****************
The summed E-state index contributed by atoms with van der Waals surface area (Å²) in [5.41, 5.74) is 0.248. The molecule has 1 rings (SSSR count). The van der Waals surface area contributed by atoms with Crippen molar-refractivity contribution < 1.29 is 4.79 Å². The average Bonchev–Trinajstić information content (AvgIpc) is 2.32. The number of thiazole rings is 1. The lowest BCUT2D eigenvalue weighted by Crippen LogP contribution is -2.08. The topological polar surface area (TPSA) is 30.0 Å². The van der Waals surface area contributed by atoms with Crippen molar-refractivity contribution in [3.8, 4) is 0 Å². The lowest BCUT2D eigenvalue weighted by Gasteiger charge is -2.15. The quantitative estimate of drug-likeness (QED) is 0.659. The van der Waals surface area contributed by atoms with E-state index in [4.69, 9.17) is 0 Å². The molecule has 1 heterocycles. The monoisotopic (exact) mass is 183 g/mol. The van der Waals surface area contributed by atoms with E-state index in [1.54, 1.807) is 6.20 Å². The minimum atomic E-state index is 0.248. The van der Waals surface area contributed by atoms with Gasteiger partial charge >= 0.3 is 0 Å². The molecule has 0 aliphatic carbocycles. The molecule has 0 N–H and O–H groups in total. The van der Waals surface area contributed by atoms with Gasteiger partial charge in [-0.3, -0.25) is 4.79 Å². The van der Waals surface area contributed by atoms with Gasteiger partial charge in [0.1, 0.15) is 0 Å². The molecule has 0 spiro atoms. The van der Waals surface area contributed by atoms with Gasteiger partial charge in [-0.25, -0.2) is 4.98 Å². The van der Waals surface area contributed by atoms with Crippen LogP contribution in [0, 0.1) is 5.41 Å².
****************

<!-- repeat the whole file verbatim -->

The summed E-state index contributed by atoms with van der Waals surface area (Å²) in [5.41, 5.74) is 0.248. The molecule has 1 rings (SSSR count). The van der Waals surface area contributed by atoms with Crippen molar-refractivity contribution < 1.29 is 4.79 Å². The average Bonchev–Trinajstić information content (AvgIpc) is 2.32. The number of thiazole rings is 1. The lowest BCUT2D eigenvalue weighted by Crippen LogP contribution is -2.08. The topological polar surface area (TPSA) is 30.0 Å². The van der Waals surface area contributed by atoms with Crippen molar-refractivity contribution in [3.8, 4) is 0 Å². The lowest BCUT2D eigenvalue weighted by Gasteiger charge is -2.15. The quantitative estimate of drug-likeness (QED) is 0.659. The van der Waals surface area contributed by atoms with E-state index in [4.69, 9.17) is 0 Å². The molecule has 1 heterocycles. The monoisotopic (exact) mass is 183 g/mol. The van der Waals surface area contributed by atoms with E-state index in [1.54, 1.807) is 6.20 Å². The minimum atomic E-state index is 0.248. The van der Waals surface area contributed by atoms with Gasteiger partial charge >= 0.3 is 0 Å². The molecule has 0 aliphatic carbocycles. The molecule has 0 N–H and O–H groups in total. The van der Waals surface area contributed by atoms with Gasteiger partial charge in [-0.3, -0.25) is 4.79 Å². The van der Waals surface area contributed by atoms with Gasteiger partial charge in [0.1, 0.15) is 0 Å². The molecule has 0 spiro atoms. The van der Waals surface area contributed by atoms with Gasteiger partial charge in [-0.25, -0.2) is 4.98 Å². The van der Waals surface area contributed by atoms with Crippen LogP contribution in [0, 0.1) is 5.41 Å².